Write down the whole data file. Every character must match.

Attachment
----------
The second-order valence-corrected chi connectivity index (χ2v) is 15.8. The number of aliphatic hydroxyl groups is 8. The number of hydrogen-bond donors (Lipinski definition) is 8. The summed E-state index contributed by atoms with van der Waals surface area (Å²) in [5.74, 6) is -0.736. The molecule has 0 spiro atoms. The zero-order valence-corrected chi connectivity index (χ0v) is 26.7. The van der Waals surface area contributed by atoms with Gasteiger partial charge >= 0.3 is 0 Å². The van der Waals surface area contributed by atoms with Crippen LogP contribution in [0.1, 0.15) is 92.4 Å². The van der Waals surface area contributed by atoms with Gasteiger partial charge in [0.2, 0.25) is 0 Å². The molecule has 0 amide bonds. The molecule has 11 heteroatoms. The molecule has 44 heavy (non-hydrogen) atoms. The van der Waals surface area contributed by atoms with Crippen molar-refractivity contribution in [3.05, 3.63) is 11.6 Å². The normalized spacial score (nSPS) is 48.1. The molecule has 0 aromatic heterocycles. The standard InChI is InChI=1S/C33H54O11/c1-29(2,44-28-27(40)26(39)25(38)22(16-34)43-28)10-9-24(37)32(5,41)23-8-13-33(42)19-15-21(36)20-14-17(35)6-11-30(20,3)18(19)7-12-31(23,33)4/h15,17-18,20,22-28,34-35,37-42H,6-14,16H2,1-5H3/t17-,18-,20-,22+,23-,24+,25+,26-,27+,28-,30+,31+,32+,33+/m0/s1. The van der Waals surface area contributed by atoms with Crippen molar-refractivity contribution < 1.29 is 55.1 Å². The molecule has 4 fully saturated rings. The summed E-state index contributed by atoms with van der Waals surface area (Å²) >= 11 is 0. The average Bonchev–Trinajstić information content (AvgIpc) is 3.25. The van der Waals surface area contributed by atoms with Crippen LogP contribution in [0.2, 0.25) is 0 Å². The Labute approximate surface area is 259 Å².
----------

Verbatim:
The second-order valence-corrected chi connectivity index (χ2v) is 15.8. The number of aliphatic hydroxyl groups is 8. The number of hydrogen-bond donors (Lipinski definition) is 8. The summed E-state index contributed by atoms with van der Waals surface area (Å²) in [5.74, 6) is -0.736. The molecule has 0 spiro atoms. The zero-order valence-corrected chi connectivity index (χ0v) is 26.7. The van der Waals surface area contributed by atoms with Gasteiger partial charge >= 0.3 is 0 Å². The van der Waals surface area contributed by atoms with Crippen LogP contribution in [0.1, 0.15) is 92.4 Å². The van der Waals surface area contributed by atoms with Gasteiger partial charge in [0.2, 0.25) is 0 Å². The molecule has 0 amide bonds. The molecule has 11 heteroatoms. The molecule has 44 heavy (non-hydrogen) atoms. The van der Waals surface area contributed by atoms with Crippen molar-refractivity contribution in [3.05, 3.63) is 11.6 Å². The normalized spacial score (nSPS) is 48.1. The molecule has 0 aromatic heterocycles. The standard InChI is InChI=1S/C33H54O11/c1-29(2,44-28-27(40)26(39)25(38)22(16-34)43-28)10-9-24(37)32(5,41)23-8-13-33(42)19-15-21(36)20-14-17(35)6-11-30(20,3)18(19)7-12-31(23,33)4/h15,17-18,20,22-28,34-35,37-42H,6-14,16H2,1-5H3/t17-,18-,20-,22+,23-,24+,25+,26-,27+,28-,30+,31+,32+,33+/m0/s1. The van der Waals surface area contributed by atoms with Crippen molar-refractivity contribution < 1.29 is 55.1 Å². The molecule has 4 fully saturated rings. The summed E-state index contributed by atoms with van der Waals surface area (Å²) >= 11 is 0. The average Bonchev–Trinajstić information content (AvgIpc) is 3.25. The van der Waals surface area contributed by atoms with Crippen LogP contribution in [0.2, 0.25) is 0 Å². The Labute approximate surface area is 259 Å².